Best Career Advice for Women

Woman speaking into a microphone at a podium

Advice for women seeking to advance their careers is plentiful. Women should Lean In, have Presence, crack The Confidence Code, follow the New Rules of the Game, and figure out What Works for Women at Work, to name just a few of the business advice books aimed at women in recent years.

With International Women’s Day this month (Tuesday, March 8), we celebrate women in the workplace by showcasing their accomplishments and acknowledging their struggles. Here are some tips from the authors of these books on how you can successfully make the most of your career.

Good news and bad

Women have made significant strides in the U.S. economy. They account for about half the labor force (47 percent) and more than half of all managers and professionals (52 percent), according to Pew Research.1 They get more master’s and doctorate degrees than men as well as 36 percent of MBAs.2 And women own about 10 million businesses in the U.S.3

However, Pew found that only 22 percent of senior managers, 15 percent of board members and 5 percent of CEOs of Fortune 1000 companies are women.4 Overall, men are 15 percent more likely to get promoted compared to women at the same level, according to a McKinsey & Co. study.5 And, of the nearly 10 million women-owned businesses in the U.S., almost 90 percent of those are small businesses in which they are the sole proprietors with no employees, according to the National Women’s Business Council.3

What’s a gal to do?

While complex social, cultural, psychological and economic factors influence how women operate and are perceived in the workplace, individual actions influence success, too. Here are five strategies from the best of the business books:

  1. Aim high. A basic tenet of Sheryl Sandberg’s Lean In is that many women play it too safe with their careers. They turn down opportunities because they “might” want to have children, or they feel they’re not ready for the next step. Set those fears aside and go for it.
  2. Schmooze more, work less. Women often attribute hard work to their success — studies show women are promoted more often because of performance, while men may be promoted for their potential to succeed. But, Susan Packard, co-founder of HGTV and author of The New Rules of the Game, recommends women set aside perfectionist tendencies and devote more time to networking. They should “settle for being B students” in order to connect more with colleagues in informal ways.6 Networking, she says, is not about being political, but about making connections and learning.
  3. Form a posse. Women who promote their own accomplishments are often seen as pushy and not that likeable, says Joan C. Williams, University of California law professor, in her book What Works for Women at Work. So Williams suggests women form a “posse” to celebrate each other’s success. “The posse is part of a series of strategies I call gender judo,” Williams told an audience at Wharton Business School. “You’re using a feminine stereotype — in this case it’s the stereotype of the selfless woman — but you’re using it not to hold you back but rather to propel you forward. The posse is gender judo in the sense that you’re doing something that’s considered masculine — promoting yourself — in what’s seen as a suitably feminine way by engaging with others.”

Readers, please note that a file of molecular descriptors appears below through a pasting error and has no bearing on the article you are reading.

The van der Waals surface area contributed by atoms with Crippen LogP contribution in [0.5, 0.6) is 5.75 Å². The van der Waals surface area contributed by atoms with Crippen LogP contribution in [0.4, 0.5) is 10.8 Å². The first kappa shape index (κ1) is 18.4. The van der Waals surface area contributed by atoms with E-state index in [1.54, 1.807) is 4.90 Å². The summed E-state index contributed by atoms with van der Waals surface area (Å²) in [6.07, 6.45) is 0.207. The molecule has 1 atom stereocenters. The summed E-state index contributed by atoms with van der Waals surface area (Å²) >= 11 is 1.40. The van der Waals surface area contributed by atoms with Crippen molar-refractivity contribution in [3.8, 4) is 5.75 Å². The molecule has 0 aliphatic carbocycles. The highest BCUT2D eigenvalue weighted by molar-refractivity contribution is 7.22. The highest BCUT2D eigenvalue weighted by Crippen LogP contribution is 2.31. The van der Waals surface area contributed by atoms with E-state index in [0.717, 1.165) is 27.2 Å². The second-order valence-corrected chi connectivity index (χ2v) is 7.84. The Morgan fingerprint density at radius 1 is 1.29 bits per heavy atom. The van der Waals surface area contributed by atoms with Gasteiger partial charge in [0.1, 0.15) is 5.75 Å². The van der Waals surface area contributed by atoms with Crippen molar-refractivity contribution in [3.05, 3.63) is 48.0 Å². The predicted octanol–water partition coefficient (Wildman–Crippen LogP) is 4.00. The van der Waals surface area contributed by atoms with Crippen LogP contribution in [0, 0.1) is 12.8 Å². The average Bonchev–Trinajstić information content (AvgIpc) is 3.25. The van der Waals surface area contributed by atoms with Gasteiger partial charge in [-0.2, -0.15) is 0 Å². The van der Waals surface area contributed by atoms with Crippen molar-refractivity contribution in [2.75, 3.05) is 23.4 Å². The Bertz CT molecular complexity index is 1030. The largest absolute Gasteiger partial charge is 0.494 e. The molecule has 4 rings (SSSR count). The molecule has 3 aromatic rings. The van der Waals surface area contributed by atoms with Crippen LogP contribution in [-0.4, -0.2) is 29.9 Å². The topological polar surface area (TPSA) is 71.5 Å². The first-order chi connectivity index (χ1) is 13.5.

4. Say no to too much office housework. You know what we mean: serving on committees, taking notes at meetings, putting together the holiday schedules. William suggests you say yes to one or two housework tasks to be a team player, but then pleasantly pass the others on to a co-worker.
  5. Look for a company where men take paternity leave. Changing company culture is hard. If work-life balance policies — flextime, parental leave, and so on — are seen as only for women, taking advantage of them may slow your career, Williams says.

Many of the authors also suggested one final strategy to boost your career — support other women. It could be as casual as going out for coffee with a co-worker, or as involved as participating in a mentor program for women at less-advanced levels in their careers. Oftentimes you’ll find that mentoring isn’t a one-way street and all parties can learn as much from one another when goals, experiences and achievements are shared.

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1Bureau of Labor Statistics

2Digest of Education Statistics and MBA degrees

3National Women’s Business Council Fact Sheet

4Pew Research Center, “Women and Leadership: Public Says Women Are Equally Qualified, but Barriers Persist” (Jan. 14, 2015).


6Ross, Martha, “New Book’s 10 Strategies for Women to Get Ahead in the Workplace” (Feb. 18, 2015). Mercury News.

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